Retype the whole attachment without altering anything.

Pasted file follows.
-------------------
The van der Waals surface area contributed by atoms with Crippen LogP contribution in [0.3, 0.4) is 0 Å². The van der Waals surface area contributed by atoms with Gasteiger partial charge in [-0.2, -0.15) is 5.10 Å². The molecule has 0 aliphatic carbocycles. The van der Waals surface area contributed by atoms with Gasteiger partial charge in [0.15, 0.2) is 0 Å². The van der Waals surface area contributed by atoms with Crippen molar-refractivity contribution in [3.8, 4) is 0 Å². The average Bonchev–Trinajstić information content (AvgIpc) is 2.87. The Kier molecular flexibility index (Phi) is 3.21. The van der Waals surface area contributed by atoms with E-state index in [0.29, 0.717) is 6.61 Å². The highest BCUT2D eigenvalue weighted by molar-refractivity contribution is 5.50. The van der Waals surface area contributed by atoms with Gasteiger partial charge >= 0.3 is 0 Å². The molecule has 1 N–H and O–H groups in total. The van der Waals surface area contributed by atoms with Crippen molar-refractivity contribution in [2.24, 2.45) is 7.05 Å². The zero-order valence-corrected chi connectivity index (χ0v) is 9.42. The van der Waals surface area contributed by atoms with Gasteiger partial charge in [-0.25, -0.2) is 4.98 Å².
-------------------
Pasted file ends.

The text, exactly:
The van der Waals surface area contributed by atoms with Crippen LogP contribution in [0.3, 0.4) is 0 Å². The van der Waals surface area contributed by atoms with Gasteiger partial charge in [-0.2, -0.15) is 5.10 Å². The molecule has 0 aliphatic carbocycles. The van der Waals surface area contributed by atoms with Gasteiger partial charge in [0.15, 0.2) is 0 Å². The van der Waals surface area contributed by atoms with Crippen molar-refractivity contribution in [3.8, 4) is 0 Å². The average Bonchev–Trinajstić information content (AvgIpc) is 2.87. The Kier molecular flexibility index (Phi) is 3.21. The van der Waals surface area contributed by atoms with E-state index in [0.29, 0.717) is 6.61 Å². The highest BCUT2D eigenvalue weighted by molar-refractivity contribution is 5.50. The van der Waals surface area contributed by atoms with Gasteiger partial charge >= 0.3 is 0 Å². The molecule has 1 N–H and O–H groups in total. The van der Waals surface area contributed by atoms with Crippen molar-refractivity contribution in [2.24, 2.45) is 7.05 Å². The zero-order valence-corrected chi connectivity index (χ0v) is 9.42. The van der Waals surface area contributed by atoms with Gasteiger partial charge in [-0.25, -0.2) is 4.98 Å².